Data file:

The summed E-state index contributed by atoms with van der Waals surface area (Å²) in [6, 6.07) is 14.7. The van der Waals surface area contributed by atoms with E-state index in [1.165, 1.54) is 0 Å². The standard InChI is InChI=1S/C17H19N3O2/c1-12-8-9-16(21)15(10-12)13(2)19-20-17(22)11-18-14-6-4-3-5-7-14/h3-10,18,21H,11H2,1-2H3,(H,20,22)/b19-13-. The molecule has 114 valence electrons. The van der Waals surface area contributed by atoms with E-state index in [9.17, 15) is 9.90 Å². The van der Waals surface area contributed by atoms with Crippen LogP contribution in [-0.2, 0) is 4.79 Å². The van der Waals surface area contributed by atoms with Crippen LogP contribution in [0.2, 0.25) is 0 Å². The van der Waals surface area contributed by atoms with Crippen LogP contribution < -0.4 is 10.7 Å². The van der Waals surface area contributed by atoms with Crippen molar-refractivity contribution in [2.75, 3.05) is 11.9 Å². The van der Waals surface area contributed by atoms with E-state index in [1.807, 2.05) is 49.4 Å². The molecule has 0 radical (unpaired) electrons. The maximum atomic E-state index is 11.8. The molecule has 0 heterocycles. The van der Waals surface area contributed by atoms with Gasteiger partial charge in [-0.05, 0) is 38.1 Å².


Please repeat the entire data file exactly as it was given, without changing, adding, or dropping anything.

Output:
The summed E-state index contributed by atoms with van der Waals surface area (Å²) in [6, 6.07) is 14.7. The van der Waals surface area contributed by atoms with E-state index in [1.165, 1.54) is 0 Å². The standard InChI is InChI=1S/C17H19N3O2/c1-12-8-9-16(21)15(10-12)13(2)19-20-17(22)11-18-14-6-4-3-5-7-14/h3-10,18,21H,11H2,1-2H3,(H,20,22)/b19-13-. The molecule has 114 valence electrons. The van der Waals surface area contributed by atoms with E-state index in [9.17, 15) is 9.90 Å². The van der Waals surface area contributed by atoms with Crippen LogP contribution in [-0.2, 0) is 4.79 Å². The van der Waals surface area contributed by atoms with Crippen LogP contribution in [0.2, 0.25) is 0 Å². The van der Waals surface area contributed by atoms with Crippen LogP contribution < -0.4 is 10.7 Å². The van der Waals surface area contributed by atoms with Crippen molar-refractivity contribution in [2.75, 3.05) is 11.9 Å². The van der Waals surface area contributed by atoms with E-state index in [1.807, 2.05) is 49.4 Å². The molecule has 0 radical (unpaired) electrons. The maximum atomic E-state index is 11.8. The molecule has 0 heterocycles. The van der Waals surface area contributed by atoms with Gasteiger partial charge in [-0.05, 0) is 38.1 Å².